Tapping into organic waste potential

Tapping into organic waste potential
EcoStock is trialing an anaerobic digester -which collects biogas off food waste to make electricity.

Who knew that dumpsters full of food scraps or date-expired edibles are a potential energy and fertiliser gold mine? Right now, most food waste goes straight into the country’s landfills but Bioenergy Association chief executive Brian Cox says the future lies with smart solutions that harness this waste for electricity generation from biogas and the production of high grade fertilisers.
As he observes, landfills are fast filling up and the cost of dumping waste is also poised to rise.
“The government has signalled that the levy for disposable waste is likely to rise and that could have a significant flow-on effect for businesses sending their food waste to landfills.”
Alternatives do exist and are already working at scale in other parts of the world. Brian cites Sydney as an example of a city that is collecting a large volume of commercial food waste and converting it into biogas using an anaerobic digester. This biogas is then being used to make electricity.
Some food waste can simply be recycled. For example, South Auckland’s EcoStock is routinely collecting date expired bread, de-packing it and then recycling the bread into animal foods.
“Of course, you can’t recycle all waste food that way – for example, you cannot feed old pies or date expired sugary chocolate to animals. EcoStock is trialing an anaerobic digester to manage all this other food waste. It goes into a big steel container and they then collect the biogas off it and use it to make electricity.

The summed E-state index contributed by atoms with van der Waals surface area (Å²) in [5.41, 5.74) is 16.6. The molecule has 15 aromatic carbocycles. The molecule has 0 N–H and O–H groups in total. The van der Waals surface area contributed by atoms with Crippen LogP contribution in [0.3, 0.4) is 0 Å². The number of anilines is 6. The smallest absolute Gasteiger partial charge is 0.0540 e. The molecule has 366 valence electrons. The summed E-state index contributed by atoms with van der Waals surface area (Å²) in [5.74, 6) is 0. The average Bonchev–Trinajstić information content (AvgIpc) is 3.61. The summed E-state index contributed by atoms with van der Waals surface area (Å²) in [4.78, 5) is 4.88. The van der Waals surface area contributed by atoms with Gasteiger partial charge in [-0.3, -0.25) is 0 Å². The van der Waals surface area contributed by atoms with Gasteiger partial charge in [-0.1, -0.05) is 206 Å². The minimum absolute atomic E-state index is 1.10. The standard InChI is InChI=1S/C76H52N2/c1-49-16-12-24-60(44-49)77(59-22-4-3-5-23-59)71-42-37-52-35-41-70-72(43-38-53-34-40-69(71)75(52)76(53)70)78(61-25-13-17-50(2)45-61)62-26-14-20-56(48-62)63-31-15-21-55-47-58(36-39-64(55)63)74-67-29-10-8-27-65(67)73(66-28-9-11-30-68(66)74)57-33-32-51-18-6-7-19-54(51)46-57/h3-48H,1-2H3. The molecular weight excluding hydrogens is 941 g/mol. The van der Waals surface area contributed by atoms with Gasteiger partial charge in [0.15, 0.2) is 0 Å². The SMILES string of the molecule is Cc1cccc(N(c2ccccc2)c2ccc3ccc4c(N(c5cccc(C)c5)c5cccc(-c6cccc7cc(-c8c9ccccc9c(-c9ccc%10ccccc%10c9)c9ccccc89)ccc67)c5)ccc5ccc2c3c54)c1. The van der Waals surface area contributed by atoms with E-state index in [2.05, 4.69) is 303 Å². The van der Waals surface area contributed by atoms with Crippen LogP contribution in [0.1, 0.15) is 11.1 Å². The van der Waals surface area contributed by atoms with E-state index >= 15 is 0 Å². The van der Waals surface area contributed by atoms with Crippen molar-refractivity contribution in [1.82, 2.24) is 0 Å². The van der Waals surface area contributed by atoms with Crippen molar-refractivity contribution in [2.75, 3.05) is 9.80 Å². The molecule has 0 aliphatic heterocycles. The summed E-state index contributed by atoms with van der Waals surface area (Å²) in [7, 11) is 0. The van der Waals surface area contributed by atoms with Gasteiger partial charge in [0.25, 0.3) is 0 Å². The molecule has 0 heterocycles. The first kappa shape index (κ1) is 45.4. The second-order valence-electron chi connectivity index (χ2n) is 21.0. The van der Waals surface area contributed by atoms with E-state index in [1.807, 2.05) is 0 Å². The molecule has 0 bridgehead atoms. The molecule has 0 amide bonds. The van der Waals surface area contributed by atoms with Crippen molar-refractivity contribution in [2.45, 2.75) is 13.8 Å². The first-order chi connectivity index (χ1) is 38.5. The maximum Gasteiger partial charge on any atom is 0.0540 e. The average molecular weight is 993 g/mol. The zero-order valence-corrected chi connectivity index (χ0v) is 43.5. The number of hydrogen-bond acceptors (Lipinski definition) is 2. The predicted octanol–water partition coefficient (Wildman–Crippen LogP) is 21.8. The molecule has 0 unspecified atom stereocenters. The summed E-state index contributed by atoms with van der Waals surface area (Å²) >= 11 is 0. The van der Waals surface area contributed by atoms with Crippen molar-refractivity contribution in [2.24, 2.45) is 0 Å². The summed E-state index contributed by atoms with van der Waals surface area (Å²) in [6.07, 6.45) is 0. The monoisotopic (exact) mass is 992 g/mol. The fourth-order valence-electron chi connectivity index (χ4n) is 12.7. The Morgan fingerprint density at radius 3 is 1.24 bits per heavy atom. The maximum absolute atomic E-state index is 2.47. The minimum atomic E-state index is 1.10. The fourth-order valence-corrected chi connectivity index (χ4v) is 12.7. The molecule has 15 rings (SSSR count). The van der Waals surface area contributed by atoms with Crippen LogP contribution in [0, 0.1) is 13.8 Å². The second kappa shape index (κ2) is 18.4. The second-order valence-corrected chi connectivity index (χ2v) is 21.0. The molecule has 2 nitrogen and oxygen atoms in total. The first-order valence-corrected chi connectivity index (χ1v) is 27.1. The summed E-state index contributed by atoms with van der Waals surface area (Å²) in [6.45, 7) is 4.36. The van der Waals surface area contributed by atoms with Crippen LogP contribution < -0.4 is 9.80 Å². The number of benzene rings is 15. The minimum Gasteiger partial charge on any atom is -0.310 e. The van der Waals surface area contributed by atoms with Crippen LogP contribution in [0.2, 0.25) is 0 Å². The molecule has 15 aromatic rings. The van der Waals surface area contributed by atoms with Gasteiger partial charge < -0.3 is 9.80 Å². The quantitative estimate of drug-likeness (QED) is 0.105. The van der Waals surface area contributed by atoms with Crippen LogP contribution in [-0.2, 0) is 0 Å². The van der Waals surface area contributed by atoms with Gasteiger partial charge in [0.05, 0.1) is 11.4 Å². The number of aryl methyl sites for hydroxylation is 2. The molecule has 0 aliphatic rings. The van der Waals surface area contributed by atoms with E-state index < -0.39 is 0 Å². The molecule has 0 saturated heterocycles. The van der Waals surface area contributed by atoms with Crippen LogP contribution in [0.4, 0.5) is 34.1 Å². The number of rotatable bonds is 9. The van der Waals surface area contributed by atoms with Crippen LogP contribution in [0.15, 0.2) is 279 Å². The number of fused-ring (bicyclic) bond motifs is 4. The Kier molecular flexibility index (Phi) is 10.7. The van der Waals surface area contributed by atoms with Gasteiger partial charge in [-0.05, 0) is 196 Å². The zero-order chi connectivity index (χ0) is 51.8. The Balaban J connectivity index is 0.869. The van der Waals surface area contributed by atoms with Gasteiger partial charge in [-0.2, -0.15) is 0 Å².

The solids that are left are pathogen free and can be used as high grade fertiliser.” Currently, EcoStock collects waste from organisations such as Foodstuffs, Progressive Enterprises and Goodman Fielder.
The company is growing rapidly and employs nearly 40 staff. If more food waste was used to generate electricity, the added bonus would be a reduction in greenhouse gas emissions. I
n fact, Brian suggests the Government should be targeting waste in the
food processing sector as a first step towards making New Zealand carbon-neutral by 2050.
“Big commercial companies producing a lot of organic food waste could explore having their own anaerobic digester to make biogas to generate electricity for on-site use or for heating water.
The alternative would be to have someone else collecting food waste from a number of companies and putting it all through a centralised facility.
“There is growing interest in this whole area and I think we will see that grow even more once the disposable waste levy goes up…Rather than paying someone to take waste away to the landfill, it could well wind up being cheaper in the long run to have it collected and made into biogas for electricity generation. Of course, this is what has happened in Sydney.”
Other countries are further down the food wasteinto-energy route than New Zealand and Brian suggests that’s partially because the cost of energy here is comparatively cheap.
“Locating your digester next to a sewage works that is already making gas makes a lot of sense because you then get economies of scale.” Melbourne’s new food waste to energy plant – ReWaste – provides a great example of what can be achieved.
Developed by Yarra Valley Water, the plant has the capacity to process around 33,000 tonnes a year of waste food and other organic waste and is sited next to a sewage treatment plant.
Effectively, the combined plants can produce enough biogas to run both sites, along with surplus energy. Similar facilities are being used successfully throughout the world, including in Europe and the United States.
It represents a real shift in focus away from treating organics as waste, instead recognising their value as a source of energy. Landfills don’t fill so fast and businesses save on dumping fees.
“Here in New Zealand, we are starting to look more in this direction – for example, Palmerston North’s wastewater treatment plant has been reconfigured to collect biogas from the waste that is then turned into electricity to power the facility.”
In fact, the city council has also laid a pipeline to extract methane gas from a closed landfill as a supplementary source of biogas.
The Bioenergy Association provides support and bioenergy information to its members and is an advocate on bioenergy related policy. More info is available online at www.bioenergy.org.nz
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